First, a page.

[Date Prev][Date Next][Thread Prev][Thread Next] - [Date Index][Thread Index][Author Index]

Re: Communication thru P5-A

In a message dated 8/28/02 12:09:26 PM EST, cvn65vf94@msn.com writes:

> Hello Chris.
>  >
>  >I don't believe you knew Mars' location without looking it up for one 
>  >moment!<<
>  Believe whatever you want.
>  But you are wrong here.

Sure and pigs have wings.

>  >The Viking Orbiter transmitter outputed 30 watts, MGS outputs 25 watts 
>  >MO
>  >outputs about 20 watts, so 50 watts with a big dish is important.
>  I did have to look this up because I wanted a source for it.
>  <<Communications were accomplished through a 20-W S-band (2.3 GHz) 
>  transmitter and 2 20-W TWTA's. An X-band (8.4 GHz) downlink was also added 
>  specifically for radio science and to conduct communications experiments. 
>  Uplink was via S-band (2.1 GHz). A 2-axis steerable high-gain parabolic 
>  antenna with a diameter of approximately 1.5 m was attached at one edge of 
>  the orbiter base, and a fixed low-gain antenna extended from the top of 
>  bus. Two tape recorders were each capable of storing 1280 Mbits. A 381 MHz 
>  relay radio was also available.
>  <<
>  Just do a google on Viking Spacecraft and you'll find it.

Yes, well your source is wrong the Landers outputted 20 watts and the 
Orbiters 30 watts.  I happen to have worked recently on one of those High 
Gain antennas used on the VIKING LANDERS.  Do you know the different between 
a Orbiter and a Lander, Robert?

Try reading this...
"[249] The goal of obtaining the greatest amount of scientific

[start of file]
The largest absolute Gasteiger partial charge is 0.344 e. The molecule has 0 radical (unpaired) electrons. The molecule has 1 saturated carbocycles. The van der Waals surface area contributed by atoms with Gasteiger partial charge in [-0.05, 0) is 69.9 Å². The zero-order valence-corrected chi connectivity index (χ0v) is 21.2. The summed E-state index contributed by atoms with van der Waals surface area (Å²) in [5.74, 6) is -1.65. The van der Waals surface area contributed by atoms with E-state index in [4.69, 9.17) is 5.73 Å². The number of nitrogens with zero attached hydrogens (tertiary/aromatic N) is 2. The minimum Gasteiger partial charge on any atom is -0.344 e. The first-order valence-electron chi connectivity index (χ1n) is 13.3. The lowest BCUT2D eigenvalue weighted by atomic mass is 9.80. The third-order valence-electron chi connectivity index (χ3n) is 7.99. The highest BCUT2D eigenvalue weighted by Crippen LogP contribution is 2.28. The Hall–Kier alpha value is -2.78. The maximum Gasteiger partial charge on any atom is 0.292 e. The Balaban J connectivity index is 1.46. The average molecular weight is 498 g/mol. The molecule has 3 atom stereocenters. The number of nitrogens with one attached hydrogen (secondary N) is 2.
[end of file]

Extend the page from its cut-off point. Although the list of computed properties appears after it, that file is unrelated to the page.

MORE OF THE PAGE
information possible from the Martian surface was the major influence on 
the design and structure of the lander. During 1975 and 1976, Mars and 
Earth would be at their maximum separation distance, about 380 million 
kilometers. Since the distance would vary during the mission and since 
the length of relay opportunities would also vary, several data 
transmission links were built into the lander equipment for direct 
communications with Earth (1000, 500, and 250 bits per second were 
available at a single transmitter output of 20 watts). A second 
communications link, UHF through the orbiter, was functionally redundant 
with the direct link. The orbiter relay had three transmitter power 
levels (l, 10, and 30 watts) and two data rates (4 and 16 kilobits). 
Since available communication time was severely limited by the power 
available, typical communication periods would be about 1 hour for the 
direct link transmitters and 20 minutes for the relay link transmitters. 
With these link times, data rates, and power output, the rate of 
scientific data returned to Earth would be about l million bits per day 
for the direct link and 20 million for the relay link. Since the relay 
link was the more efficient from an energy standpoint, the mission 
planners would use the orbiter link for the majority of the mission's 

Source URL: http://www.hq.nasa.gov/office/pao/History/SP-4212/ch8-3.html
>  And this
>  >is baseline.  If they fly it with advanced solar panels or increase the
>  >square area of the cells it will be closer to the 100 watts.
>  And anything is possible.

Increasing the output at Mars is easily possible and not everything is 
possible.  You would never admit a mistake!

>  Including the fact that the P5-A will fly.

Fortunately, that decision is out of your hands.  So yea it is possible.  
You're just to much of a negative BS-er to bother wasting any more bandwidth 
--Chris Vancil
Via the amsat-bb mailing list at AMSAT.ORG courtesy of AMSAT-NA.
To unsubscribe, send "unsubscribe amsat-bb" to Majordomo@amsat.org